In order to provide opportunities to township learners with special educational needs, we are increasing the number of special schools in the townships. We have built eight special schools which are currently functional and will open a further eighteen schools this year.   

We are also establishing Schools of Specialisation to strengthen our skills base especially in critical areas such commerce and entrepreneurship; Maths Science and Technology; and other scares skills.  

In the coming months we will launch a School of Specialisation in Emndeni, Soweto. We are working towards establishing a school of specialisation in each of the five corridors.
I would like to report that this ANC-led government is spending more than R560 million on bursaries, learnerships and internships in order to equip our youth with the necessary skills and work experience.  

This will increase to R1 billion over the next two years.   

In addition, Gauteng municipalities are spending close to R30 million to contribute to the education of children from poor households.

These provincial and municipal contributions are over and above the more than R10 billion that our national government is spending to assist higher education students from poor households.  

We are serious about the education and training of our youth.   
In December 2014, we launched a bold initiative to give hope to young people through a partnership programme called Tshepo 500 000.  

The objective of this game changing initiative is to provide skills training, entrepreneurship development, mentorship and job placements for youth and unemployed graduates.  

Young people are one of the focal priorities of this ANC-led fifth administration.
In the past thirteen months, we have recruited more than 158 000 young people to participate in the various programmes of Tshepo 500 000. We have facilitated the placement of 37 446 young people who were trained through our skills development partnership. These are real people who today have real jobs and are now able to support their families.  

I wish to express my deepest gratitude to all the companies that are working with us to give hope to young people.
We have also trained more than 19 000 aspiring entrepreneurs, 535 of whom are now registered entrepreneurs and 79 have fully operational businesses.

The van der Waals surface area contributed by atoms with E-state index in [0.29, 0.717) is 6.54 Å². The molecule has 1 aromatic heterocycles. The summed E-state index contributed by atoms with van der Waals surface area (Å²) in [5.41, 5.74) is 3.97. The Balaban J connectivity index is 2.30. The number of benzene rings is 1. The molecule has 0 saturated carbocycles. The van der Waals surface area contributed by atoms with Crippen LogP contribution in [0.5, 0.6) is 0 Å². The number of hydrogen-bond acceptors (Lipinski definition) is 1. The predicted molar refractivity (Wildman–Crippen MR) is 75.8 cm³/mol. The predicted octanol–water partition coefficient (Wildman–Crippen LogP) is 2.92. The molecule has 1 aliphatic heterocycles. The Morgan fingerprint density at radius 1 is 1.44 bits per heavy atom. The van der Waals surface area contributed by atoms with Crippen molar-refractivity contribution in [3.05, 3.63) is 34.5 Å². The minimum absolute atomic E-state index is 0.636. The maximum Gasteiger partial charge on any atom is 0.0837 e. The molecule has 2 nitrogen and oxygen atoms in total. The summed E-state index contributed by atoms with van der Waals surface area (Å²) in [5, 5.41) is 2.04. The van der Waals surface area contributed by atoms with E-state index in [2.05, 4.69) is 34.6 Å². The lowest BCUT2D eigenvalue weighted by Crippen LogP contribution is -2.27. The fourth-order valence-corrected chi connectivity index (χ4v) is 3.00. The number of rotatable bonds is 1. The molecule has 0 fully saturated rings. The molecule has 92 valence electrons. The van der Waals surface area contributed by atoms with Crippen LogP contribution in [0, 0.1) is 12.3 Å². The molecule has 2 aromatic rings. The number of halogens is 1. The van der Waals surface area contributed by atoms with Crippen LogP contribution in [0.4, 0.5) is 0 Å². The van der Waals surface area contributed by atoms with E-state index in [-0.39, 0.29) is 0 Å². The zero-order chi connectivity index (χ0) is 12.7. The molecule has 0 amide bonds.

Madame Speaker, the success of our Tshepo 500 000 programme can best be told by some of the young people who are here with us today.
Obakeng Morapedi, a young aspiring entrepreneur in software development and Amogelang Sebegoe from Phahama Waste Management Enterprise, are here with us today as beneficiaries of Tshepo 500 000.
Today, they have proudly been given a hand up, not a hand out.

We want many more young people to know that they too can come out of unemployment and destructive activities such as drugs to live meaningful lives.
Apart from the provincial flagship programme, municipalities are involved in their own initiatives that are aimed at giving young people in the province hope.

The biggest municipal initiative is the ground-breaking partnership between the City of Joburg and Harambee (the youth employment accelerator) which is targeting more than 200 000 young people in the City by the end of this year.
We will work with Harambee and other youth employment initiatives so that we can make a much greater impact on the more than 1 million young people who are unemployed in our province. This can be done!

From my interaction with many business leaders during the CEO Sleep Out in Sandton in July 2015, I know that many of them are burning with desire to partner with government in giving our youth hope. We are following up with all Gauteng-based companies and business chambers.
As we prepare for the 40th anniversary of the June 1976 Student Uprisings, let us rally together to make this the hour of hope for youth.  

We call upon students, that whilst we must advance the agenda of transformation within higher education and improve access, they must also focus on their education and ensure that no time is lost in the academic year.   

We also call upon parents and civil society to work with institutions of higher learning to ensure that there is stability and that our higher learning institutions are functional.   

Madame Speaker, healthcare is the lifeblood of a productive nation. Last year, we set ourselves the target that by 2019, we will have 200 out of 375 of our clinics meeting the ideal clinic norms and standards.  

Ideal clinics must open on time, be clean, be staffed by health professionals that practice the values of Batho Pele, do not close until the last patient has been attended to and have reasonable waiting times.
We are confident that by 2019 all our clinics will be among the top performers in meeting the norms and standards due to the progress being made in turning around our public health system.   

Also in line with our commitment in last year’s SOPA, we have now established a total of 449 Ward-Based Outreach Teams across Gauteng, far above the target of 400.  

These teams are conducting door-to-door work and community outreach campaigns on health awareness and healthy lifestyles.

We are on track with the modernisation of our public health services. The digitisation of patient files is currently underway and will be completed in all public hospitals in Gauteng by 2019. The e-health initiative is already improving efficiencies and drastically reducing waiting times.